One of my coworkers called the Business & Labour (biz) section, the “woes” section. “It’s Business & Labour! Of course it will be sad! In this economy?!” was my response.

I began writing for The Varsity out of boredom during the lockdown in 2020. As an economics and statistics student, biz seemed like the natural route for me to try out my journalistic endeavors. Never once did I imagine that two years later, I would be running the section and what an experience it has been. 

Looking back on this volume

Biz started the academic year off strong by reporting on the No Precarious Employment movement, which was fighting for the rights of several professors at OISE’s Social Justice Education department. In our second issue, we reported on the skyrocketing rent issue that has affected most students at U of T. 

With every passing issue, I tried to report on how the several goings on of the tumultuous economy we live in affected students. We put out articles about how students were worried about graduating into a potential recession, how students were dealing with raging inflation, how student investors were navigating the sorry state of the stock market, and what students had to say about the FTX crash

My other goal was to publish service journalism articles. Recruitment season is not easy, and what better place than the biz section to help students through it? There was an article about writing cover letters and how to curate a LinkedIn profile. I began the “Rotman reflections” series in which I had several students in Rotman Commerce reflect on their experiences in the program, including how they navigate its toxic culture and how they went about finding their place in the program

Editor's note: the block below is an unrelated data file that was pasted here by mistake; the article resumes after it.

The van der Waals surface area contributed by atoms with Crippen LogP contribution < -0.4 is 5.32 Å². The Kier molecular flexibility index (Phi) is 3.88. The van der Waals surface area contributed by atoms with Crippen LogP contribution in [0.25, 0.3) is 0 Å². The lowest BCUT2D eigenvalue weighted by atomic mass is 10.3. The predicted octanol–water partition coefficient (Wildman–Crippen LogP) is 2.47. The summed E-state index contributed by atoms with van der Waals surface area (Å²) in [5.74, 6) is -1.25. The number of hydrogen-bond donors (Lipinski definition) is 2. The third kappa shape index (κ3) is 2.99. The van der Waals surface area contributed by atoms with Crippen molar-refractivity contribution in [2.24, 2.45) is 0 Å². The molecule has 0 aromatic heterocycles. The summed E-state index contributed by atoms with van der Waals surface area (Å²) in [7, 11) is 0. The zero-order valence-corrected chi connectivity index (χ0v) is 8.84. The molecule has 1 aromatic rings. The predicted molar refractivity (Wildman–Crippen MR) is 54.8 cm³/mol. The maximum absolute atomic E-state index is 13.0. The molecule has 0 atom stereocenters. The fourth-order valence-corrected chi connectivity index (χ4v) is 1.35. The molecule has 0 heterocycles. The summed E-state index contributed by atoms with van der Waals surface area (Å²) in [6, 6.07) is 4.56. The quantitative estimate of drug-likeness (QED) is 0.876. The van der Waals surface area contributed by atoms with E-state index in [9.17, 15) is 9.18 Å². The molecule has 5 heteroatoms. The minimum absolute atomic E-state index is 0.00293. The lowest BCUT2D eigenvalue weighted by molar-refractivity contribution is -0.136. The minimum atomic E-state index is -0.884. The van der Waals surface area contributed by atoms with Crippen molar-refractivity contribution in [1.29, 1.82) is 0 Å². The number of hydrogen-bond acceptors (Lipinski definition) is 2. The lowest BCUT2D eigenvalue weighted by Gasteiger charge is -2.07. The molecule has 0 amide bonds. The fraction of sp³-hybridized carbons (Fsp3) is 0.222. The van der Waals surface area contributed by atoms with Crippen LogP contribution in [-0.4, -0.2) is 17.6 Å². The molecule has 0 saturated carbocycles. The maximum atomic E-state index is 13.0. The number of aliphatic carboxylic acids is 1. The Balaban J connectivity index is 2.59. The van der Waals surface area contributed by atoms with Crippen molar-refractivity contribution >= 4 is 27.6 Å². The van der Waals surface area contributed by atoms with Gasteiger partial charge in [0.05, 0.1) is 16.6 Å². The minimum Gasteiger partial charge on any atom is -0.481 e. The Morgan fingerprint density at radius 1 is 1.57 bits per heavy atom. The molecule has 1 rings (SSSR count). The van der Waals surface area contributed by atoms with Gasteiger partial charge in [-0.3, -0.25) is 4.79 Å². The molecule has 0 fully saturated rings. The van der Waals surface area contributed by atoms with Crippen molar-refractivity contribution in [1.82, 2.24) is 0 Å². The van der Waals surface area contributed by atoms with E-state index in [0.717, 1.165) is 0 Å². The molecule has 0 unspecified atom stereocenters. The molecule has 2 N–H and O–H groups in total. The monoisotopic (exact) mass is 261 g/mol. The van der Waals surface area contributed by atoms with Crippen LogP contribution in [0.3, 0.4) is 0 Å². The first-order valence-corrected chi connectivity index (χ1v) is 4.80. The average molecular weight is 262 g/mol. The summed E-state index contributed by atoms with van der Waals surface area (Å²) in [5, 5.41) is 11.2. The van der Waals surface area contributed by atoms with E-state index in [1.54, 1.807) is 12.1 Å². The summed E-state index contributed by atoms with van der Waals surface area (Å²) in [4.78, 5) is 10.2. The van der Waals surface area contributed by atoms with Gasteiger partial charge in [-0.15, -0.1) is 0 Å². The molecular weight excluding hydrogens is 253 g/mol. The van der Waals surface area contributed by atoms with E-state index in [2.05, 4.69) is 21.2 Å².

Labour is the backbone of U of T, and I wanted to make sure that reporting on the “& Labour” part of the section title was carried through. We published several articles about what labour unions have been up to this year, including the Good Jobs movement and a strike explainer.  

My biggest goal for the section was to implement data journalism into the section — something we were able to achieve with an article on how international students’ tuition has been on the rise — a piece that I am particularly proud of. 

The team behind the ‘we’ 

You may notice that I have referred to my goals in the first person but have used collective pronouns when referring to achievements. This is because none of the content that biz has put out would have been possible without the team that works tirelessly behind the scenes to make it all happen. 

The Business & Labour team, consisting of my associates Andrew and Georgia and my correspondents Nina and Zen, have played a crucial role in finding stories, reporting on important issues, and carrying out the more administrative tasks of the section, such as placing visual requests and coming up with pitches. 

A huge thank you to Talha and Safiya as well for all the work they do to make biz articles factually correct and up to the editorial standards of The Varsity, and for tolerating my occasional tardiness in getting my articles ready for SCE. 

None of the work that I do would be possible without the constant support of Jadine and Artie. From answering my questions at odd hours of the night, to looking over emails, pitches, and complicated articles, they have made my job so much easier, and I am so grateful for having had the opportunity to learn from them. 

Finally, I would like to thank the contributors for all the amazing articles that they have written. I have learnt so much from my contributors about various aspects of the economy such as cryptocurrency, stocks, and labour unions. 

Writing this letter has been a bittersweet experience, but I look forward to seeing what the section goes on to cover in upcoming volumes from the other side. I am so grateful to have had the opportunity to edit this section, and will miss it terribly. 

– Janhavi Agarwal, Business & Labour Editor, Volume 143